Louscher v. Univ. of Akron 2015-00212Defamation; intentional infliction of emotional distress; negligent supervision and retention. Plaintiff alleged that defendant university's dean of the college of engineering harassed her, obstructed her work, made false statements about her, and subjected her to humiliation, emotional distress, and mental anguish. Defendant filed a motion for summary judgment arguing that plaintiff's defamation claim was barred by the applicable statute of limitations. Defendant further asserted that plaintiff failed to state a claim for both intentional infliction of emotional distress and negligent hiring and retention. Construing the evidence most strongly in plaintiff's favor, the court found that the dean made statements about plaintiff on February 12, 2012 and she did not file her claim until March 17, 2015. Consequently, any claims about the dean's statements were barred by the one-year statute of limitations. However, the court also found that defendant was not entitled to summary judgment for any statements the dean made about plaintiff after March 17, 2014. Next, the court found that reasonable minds could reach different conclusions as to whether the dean knew or should have known that his actions would result in serious emotional distress to plaintiff, and whether his conduct was extreme and outrageous. Therefore, defendant was not entitled to summary judgment on the intentional infliction of emotional distress claim. Lastly, with regard to plaintiff's claim that defendant negligently hired and retained the dean, the court found that plaintiff did not bring forward facts from which a reasonable factfinder could infer that the dean was not competent. Although his actions could be found unprofessional, obstructionist, and adversarial toward plaintiff, the only reasonable conclusion was that he was competent to be a dean of the college of engineering. McGrath  5/3/2016 6/29/2016 2016-Ohio-4679
Smith v. Ohio Dept. of Rehab. & Corr. 2013-00534Negligence. Plaintiff brought this action for negligence arising out of allegations that, while he was an inmate in the custody and control of defendant, his hand was injured by a corrections officer (CO) and he did not receive timely medical care. The issues of damages and liability were bifurcated. After reviewing the evidence presented at trial, the magistrate adduced that the CO did use force against plaintiff. Next, the magistrate noted that because video evidence did not establish the exact details of what happened, determining the facts required careful consideration and weighing of plaintiff's and the CO's testimony. In that regard, plaintiff offered a more persuasive, direct, and consistent account of what occurred than the CO, whose testimony came across as somewhat evasive or defensive at times. However, plaintiff did not present enough evidence about his claim that defendant failed to provide him with medical treatment until ten days after the incident. Consequently, the magistrate held that plaintiff proved his negligence claim by a preponderance of the evidence as to the CO's use of force, but did not establish any negligence relative to his claim of delayed or untimely medical care.Van Schoyck  4/22/2016 5/25/2016 2016-Ohio-3149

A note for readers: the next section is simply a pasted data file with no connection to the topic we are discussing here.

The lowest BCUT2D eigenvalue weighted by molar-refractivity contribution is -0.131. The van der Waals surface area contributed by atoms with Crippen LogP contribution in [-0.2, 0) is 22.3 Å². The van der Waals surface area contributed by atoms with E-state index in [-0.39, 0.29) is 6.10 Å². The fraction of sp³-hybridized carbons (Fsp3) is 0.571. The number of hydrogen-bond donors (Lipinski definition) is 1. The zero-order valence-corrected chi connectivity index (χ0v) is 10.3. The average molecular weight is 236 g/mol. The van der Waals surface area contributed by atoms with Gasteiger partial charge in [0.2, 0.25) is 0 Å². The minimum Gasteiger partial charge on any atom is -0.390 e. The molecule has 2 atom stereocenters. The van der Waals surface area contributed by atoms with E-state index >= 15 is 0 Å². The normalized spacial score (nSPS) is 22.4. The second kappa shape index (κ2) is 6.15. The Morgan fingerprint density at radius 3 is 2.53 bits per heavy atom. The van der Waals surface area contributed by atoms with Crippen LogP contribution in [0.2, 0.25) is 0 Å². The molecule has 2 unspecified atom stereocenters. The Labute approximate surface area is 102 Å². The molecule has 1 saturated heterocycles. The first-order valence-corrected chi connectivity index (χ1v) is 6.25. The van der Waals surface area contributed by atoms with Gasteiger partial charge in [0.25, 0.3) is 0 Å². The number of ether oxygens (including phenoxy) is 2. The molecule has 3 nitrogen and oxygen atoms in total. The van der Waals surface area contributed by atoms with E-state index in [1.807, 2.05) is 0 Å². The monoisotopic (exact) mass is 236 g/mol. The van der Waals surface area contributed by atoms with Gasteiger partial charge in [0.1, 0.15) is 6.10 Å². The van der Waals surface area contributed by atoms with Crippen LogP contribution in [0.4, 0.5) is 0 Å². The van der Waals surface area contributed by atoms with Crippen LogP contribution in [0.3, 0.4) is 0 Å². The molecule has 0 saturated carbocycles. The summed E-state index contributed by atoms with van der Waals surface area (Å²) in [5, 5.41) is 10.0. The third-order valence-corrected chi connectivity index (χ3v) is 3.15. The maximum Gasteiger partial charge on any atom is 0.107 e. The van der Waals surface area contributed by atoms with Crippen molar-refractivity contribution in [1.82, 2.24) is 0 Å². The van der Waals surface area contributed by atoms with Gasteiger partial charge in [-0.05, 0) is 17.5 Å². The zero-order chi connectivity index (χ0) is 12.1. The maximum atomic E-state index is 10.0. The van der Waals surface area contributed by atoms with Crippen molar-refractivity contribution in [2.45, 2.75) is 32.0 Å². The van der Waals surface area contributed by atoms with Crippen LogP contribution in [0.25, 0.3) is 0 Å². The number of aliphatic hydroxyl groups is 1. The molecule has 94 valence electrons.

Nnazor v. Cent. State Univ. 2015-00202Breach of contract. Plaintiff asserted that defendant breached his contract of employment when it unilaterally reduced his salary. Specifically, he alleged that he was never informed that if he were no longer a dean, his salary as a tenured professor would be reduced. Defendant argued that plaintiff failed to state a claim for breach of contract. Upon review the court found that plaintiff's employment as a professor was governed by a collective bargaining agreement (CBA), the policies of which governed his salary. Plaintiff acknowledged that he knew that the CBA would govern his position as a professor when he resigned from the dean position. Consequently, plaintiff failed to identify any contractual provision that defendant breached and as a result, judgment rendered in defendant's favor.McGrath  4/20/2016 5/25/2016 2016-Ohio-3151